4. The Eagle: This could be really big for BCS....any thoughts?
  5. Great news, Scotch. Thanks for the update. Bryan has been doing great city-wide lately, from what I've read.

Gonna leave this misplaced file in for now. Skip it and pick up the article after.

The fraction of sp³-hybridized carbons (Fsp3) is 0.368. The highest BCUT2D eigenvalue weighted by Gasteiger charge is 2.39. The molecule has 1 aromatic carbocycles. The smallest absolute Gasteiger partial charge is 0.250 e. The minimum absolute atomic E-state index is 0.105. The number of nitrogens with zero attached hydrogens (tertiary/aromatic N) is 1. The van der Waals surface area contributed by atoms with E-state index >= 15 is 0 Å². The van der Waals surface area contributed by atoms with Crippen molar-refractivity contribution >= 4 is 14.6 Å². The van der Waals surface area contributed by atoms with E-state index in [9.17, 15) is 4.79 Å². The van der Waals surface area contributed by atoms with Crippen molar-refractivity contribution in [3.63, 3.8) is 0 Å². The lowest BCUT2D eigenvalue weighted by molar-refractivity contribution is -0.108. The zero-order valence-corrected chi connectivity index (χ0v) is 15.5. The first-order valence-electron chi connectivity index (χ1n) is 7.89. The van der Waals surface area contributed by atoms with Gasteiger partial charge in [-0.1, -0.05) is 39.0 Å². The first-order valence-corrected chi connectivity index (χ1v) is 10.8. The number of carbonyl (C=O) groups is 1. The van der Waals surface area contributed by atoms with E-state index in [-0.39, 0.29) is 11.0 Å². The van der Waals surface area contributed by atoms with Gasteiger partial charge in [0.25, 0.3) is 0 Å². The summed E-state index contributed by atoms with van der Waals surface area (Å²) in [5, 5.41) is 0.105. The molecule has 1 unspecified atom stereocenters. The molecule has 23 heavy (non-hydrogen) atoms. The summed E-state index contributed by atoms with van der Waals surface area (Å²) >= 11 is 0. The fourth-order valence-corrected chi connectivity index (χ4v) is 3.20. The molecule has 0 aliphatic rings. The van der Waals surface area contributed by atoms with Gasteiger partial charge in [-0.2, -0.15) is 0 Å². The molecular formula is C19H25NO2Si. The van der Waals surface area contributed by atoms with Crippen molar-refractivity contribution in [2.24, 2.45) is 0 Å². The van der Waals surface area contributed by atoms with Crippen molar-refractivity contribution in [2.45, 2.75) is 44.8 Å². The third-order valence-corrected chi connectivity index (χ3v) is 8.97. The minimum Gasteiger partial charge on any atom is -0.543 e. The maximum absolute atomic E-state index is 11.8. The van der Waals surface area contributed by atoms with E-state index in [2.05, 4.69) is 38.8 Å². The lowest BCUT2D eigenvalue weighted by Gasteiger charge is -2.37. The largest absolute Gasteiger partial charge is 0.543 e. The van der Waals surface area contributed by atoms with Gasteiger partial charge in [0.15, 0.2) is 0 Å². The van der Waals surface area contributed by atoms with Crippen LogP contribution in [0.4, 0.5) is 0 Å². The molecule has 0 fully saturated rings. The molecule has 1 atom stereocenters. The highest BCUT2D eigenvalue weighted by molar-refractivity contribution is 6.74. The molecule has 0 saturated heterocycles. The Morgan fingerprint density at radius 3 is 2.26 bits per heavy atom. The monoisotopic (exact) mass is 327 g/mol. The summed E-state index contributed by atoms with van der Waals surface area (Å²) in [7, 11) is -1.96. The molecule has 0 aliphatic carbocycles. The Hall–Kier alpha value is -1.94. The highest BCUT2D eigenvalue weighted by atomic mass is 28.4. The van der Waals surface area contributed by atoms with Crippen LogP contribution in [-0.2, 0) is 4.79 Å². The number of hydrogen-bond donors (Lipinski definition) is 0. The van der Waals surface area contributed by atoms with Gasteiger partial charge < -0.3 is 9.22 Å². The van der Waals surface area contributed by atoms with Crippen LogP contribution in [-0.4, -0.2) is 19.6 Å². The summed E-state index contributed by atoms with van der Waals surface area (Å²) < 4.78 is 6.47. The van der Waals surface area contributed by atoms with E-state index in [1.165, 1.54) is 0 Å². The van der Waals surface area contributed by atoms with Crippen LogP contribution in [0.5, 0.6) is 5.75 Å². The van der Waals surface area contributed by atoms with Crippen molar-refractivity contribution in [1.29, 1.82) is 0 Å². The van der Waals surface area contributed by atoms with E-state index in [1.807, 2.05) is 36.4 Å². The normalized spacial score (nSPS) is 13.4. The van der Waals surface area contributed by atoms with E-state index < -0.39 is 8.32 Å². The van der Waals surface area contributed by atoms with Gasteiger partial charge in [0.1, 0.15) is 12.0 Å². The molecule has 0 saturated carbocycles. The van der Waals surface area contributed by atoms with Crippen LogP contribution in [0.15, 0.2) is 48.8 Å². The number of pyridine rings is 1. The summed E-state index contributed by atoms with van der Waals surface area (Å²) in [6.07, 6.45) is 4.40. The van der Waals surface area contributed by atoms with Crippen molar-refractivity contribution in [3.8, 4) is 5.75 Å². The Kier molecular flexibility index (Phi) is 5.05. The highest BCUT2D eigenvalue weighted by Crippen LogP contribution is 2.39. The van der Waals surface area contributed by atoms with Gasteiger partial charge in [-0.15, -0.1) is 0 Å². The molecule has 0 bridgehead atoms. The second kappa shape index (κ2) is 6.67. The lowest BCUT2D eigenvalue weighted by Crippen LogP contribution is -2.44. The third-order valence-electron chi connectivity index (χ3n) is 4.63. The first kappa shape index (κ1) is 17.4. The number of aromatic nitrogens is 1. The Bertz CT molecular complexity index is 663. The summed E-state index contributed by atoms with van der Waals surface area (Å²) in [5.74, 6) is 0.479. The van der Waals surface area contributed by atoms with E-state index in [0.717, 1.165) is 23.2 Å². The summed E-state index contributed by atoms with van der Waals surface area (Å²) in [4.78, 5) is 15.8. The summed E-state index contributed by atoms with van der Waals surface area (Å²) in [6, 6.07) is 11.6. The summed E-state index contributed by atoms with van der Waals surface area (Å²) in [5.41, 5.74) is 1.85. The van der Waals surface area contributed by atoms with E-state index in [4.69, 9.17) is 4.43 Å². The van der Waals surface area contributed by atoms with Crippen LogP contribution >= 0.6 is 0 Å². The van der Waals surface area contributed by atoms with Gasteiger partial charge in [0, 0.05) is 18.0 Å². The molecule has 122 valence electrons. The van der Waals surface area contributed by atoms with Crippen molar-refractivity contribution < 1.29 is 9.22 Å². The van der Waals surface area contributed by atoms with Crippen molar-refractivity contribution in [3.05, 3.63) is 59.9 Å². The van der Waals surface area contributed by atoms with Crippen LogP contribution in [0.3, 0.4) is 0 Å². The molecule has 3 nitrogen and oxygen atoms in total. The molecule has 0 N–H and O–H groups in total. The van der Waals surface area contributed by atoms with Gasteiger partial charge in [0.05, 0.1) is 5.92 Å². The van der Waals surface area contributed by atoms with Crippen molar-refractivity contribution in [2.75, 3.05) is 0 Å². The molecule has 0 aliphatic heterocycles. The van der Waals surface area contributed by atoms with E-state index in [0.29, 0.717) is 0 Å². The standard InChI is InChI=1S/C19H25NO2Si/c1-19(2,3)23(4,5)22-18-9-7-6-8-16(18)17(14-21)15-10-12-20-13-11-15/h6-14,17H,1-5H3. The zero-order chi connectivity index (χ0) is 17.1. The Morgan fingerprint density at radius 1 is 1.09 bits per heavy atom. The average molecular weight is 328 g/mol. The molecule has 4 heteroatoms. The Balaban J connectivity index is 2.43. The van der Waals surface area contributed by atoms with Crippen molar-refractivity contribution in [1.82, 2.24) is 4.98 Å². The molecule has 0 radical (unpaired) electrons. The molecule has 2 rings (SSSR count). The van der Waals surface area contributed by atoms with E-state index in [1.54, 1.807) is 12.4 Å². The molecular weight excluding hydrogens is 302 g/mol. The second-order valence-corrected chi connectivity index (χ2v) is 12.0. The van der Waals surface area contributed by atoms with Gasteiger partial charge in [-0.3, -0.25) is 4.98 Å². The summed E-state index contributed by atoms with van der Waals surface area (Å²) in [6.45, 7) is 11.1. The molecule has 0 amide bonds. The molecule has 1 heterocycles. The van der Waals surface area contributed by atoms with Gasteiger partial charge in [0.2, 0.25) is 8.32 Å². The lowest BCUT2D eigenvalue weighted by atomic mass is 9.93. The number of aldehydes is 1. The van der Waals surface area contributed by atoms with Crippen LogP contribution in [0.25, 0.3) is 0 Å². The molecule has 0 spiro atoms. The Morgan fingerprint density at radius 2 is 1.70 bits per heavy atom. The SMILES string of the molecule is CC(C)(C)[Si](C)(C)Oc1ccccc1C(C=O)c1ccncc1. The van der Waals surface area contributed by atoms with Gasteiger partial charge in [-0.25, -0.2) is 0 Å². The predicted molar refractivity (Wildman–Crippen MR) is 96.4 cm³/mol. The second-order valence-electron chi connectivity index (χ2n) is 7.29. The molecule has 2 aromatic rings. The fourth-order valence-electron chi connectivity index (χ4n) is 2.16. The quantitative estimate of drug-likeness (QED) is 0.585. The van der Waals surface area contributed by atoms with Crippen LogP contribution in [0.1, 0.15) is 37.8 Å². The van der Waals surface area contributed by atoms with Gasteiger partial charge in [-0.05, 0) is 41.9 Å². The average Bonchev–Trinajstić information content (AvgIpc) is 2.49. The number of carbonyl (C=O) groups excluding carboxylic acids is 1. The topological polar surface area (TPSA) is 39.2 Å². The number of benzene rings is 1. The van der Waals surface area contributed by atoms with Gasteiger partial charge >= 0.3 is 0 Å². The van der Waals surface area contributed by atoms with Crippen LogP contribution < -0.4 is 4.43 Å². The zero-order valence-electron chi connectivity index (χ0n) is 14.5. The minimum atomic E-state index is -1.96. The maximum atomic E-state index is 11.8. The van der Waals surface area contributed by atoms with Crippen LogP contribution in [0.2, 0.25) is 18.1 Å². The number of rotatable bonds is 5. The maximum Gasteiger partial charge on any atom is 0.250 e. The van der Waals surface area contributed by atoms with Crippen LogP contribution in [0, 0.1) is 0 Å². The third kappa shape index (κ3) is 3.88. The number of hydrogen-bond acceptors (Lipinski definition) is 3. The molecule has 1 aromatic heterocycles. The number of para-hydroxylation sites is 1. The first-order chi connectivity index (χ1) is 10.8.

6. Too bad, too. I thought it would be cool to have another high-rise in BCS.
  7. I may be stating the obvious...but the academy used to be in Redmond Terrace...
  8. I'm excited to see how they turn out after they get a much need makeover...